Scott Zaremba admits he’s always got something going. Another idea, another project that’s already in the works. Zaremba, a local businessman who also has ventures in Lawrence, owns the Plaza Cinema, a hidden gem on Main Street in downtown Ottawa.
The grand dame has the distinction of being the oldest operating purpose-built cinema in the world, and Zaremba is doing everything he can to restore her to her former glory. After purchasing the building six years ago, he became its sole owner last summer. In that time, Zaremba has automated ticket sales, giving moviegoers the flexibility to purchase tickets online, along with gift cards and movie posters.
Up next for Zaremba is installing reclining chairs to enhance the cinematic experience for ticket buyers. That could happen within the next 90-120 days. Once the chairs are installed, moviegoers can reserve their own seat as they’re purchasing a ticket.
Another big project Zaremba is working on is the addition of two Air BNB Rentals on the second floor. Each rental features a full kitchen. He’s also renovating the viewing area, which eventually can be rented for private viewings.
On Thursday, he hauled out 8,000 pounds of plaster. On another day, it was 1,300 pounds of steel and metal. There’s also been exterior facelifts, including restoration work on the marquee.
“I’ve been involved in a lot of different things in my life, but one of the things I’ve enjoyed the most is restoring things,” Zaremba said. “Whether it’s a (vehicle) or a building, I want to be able to restore and repurpose it. You know, it’s either in your blood, or it’s not.”
One of his more recent projects involved the purchase and renovation of the former post office building.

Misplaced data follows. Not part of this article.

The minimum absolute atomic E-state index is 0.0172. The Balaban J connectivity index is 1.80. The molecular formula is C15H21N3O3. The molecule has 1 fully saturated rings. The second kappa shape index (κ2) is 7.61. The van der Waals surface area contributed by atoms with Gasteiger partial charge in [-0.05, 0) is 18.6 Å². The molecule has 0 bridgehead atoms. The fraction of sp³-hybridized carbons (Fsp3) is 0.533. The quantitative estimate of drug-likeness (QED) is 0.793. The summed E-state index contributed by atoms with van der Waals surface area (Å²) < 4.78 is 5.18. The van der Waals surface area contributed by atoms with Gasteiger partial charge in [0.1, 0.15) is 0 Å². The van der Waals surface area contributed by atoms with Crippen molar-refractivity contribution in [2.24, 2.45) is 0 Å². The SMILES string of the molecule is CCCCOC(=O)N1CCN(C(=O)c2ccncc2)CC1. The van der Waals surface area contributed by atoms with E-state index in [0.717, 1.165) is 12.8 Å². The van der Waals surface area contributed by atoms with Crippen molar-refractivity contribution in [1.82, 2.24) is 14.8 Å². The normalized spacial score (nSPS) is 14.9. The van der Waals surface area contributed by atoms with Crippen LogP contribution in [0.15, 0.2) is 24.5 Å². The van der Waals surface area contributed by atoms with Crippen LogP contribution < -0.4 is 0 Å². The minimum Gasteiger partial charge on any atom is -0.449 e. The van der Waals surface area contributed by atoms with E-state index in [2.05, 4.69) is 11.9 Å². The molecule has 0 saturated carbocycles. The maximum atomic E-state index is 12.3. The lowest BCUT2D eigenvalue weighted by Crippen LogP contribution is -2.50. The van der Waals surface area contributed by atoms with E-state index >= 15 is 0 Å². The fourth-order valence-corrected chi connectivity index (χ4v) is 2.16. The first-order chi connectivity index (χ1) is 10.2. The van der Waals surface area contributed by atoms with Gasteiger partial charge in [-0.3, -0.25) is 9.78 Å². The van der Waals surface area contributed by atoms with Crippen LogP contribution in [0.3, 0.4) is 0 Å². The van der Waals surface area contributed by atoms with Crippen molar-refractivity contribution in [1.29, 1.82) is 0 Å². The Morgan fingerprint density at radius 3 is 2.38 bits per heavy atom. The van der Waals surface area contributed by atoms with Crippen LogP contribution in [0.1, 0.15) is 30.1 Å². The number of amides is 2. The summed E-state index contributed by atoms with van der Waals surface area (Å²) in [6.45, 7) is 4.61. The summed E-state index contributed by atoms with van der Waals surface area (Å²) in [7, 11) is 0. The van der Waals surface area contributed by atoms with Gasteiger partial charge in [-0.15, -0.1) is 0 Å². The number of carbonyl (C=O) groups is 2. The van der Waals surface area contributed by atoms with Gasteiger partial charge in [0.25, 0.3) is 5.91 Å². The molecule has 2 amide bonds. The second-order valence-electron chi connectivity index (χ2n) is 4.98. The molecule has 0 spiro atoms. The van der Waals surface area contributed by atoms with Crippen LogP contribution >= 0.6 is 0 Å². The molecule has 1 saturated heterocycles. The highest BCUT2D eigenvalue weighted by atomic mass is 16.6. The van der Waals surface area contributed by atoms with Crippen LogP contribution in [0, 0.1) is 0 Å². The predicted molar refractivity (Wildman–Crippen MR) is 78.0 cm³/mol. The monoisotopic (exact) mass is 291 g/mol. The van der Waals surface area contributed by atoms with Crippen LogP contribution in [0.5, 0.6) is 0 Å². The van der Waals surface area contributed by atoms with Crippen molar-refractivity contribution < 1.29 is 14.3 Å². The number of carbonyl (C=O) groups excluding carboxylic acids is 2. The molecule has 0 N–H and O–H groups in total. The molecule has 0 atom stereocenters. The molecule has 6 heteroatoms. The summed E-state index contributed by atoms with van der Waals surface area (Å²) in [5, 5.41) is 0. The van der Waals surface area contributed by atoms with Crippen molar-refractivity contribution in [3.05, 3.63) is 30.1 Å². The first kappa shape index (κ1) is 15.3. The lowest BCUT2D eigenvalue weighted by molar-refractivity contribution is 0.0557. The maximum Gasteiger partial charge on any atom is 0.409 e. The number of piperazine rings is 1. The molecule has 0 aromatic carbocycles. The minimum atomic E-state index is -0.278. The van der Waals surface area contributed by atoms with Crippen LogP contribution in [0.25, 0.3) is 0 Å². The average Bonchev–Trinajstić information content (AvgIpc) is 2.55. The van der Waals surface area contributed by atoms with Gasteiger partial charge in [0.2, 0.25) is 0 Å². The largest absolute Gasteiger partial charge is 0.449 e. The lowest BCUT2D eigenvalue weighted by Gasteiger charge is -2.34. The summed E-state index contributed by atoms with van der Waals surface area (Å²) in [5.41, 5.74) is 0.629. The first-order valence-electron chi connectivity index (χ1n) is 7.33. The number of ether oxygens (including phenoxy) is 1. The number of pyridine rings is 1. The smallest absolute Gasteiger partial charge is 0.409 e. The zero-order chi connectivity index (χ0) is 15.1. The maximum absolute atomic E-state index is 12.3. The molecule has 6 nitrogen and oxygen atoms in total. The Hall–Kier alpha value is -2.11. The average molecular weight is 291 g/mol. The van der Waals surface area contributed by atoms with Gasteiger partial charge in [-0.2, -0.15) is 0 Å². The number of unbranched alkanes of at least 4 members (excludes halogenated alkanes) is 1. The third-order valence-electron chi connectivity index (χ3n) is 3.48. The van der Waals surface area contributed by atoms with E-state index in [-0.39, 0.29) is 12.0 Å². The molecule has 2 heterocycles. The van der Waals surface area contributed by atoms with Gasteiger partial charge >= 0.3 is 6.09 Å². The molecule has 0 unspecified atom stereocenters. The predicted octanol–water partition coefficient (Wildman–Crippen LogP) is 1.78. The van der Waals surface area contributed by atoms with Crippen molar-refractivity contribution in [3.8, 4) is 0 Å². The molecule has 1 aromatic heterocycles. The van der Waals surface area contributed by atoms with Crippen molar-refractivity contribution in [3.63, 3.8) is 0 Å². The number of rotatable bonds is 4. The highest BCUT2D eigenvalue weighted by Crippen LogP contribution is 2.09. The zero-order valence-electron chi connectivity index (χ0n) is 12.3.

At the time it was purchased, the building sat vacant for 18 years. Today, it’s an event center.
“I always see something interesting when renovating a historical building,” he said. “I want to be able to preserve these buildings so (future generations) will be able to enjoy them. I hate to see historical buildings torn down. I love to see them rebuilt and repurposed. When things like this building are built well, they’ll last for years if we maintain them.”
The Plaza Cinema opened in 1907 at 211 S. Main St. but was originally named The Bijou. It was also called The Yale and The Crystal before opening as The Plaza in 1935.
In the beginning, tickets were a nickel, and usually included two moving pictures and a song performed live.
The Plaza also features the Movie Memorabilia Museum, which includes one of the earliest motion picture projectors as well as other exhibits, including movie scripts, posters and props. Zaremba hopes to have a self-guided, audio tour soon. He also has plans to eventually broaden the tour to include much of downtown Ottawa.
“I think something like this can be a boon to the community,” he said. “There’s nowhere else you can see this, and I think it’s a big deal.”
“…And we’re trying to put something together as we speak – so we have a larger tour, featuring our historic downtown. I want to make it big enough where it draws people to stay in community and then go home and tell their friends.”
Movies aside, the cinema can also be rented for birthday parties, reunions and other events.
“With the technology we have, we can show anything,” he said. “We can play home movies. It’s a 112- year-old theatre with the latest technology. It’s kinda the people’s theatre.”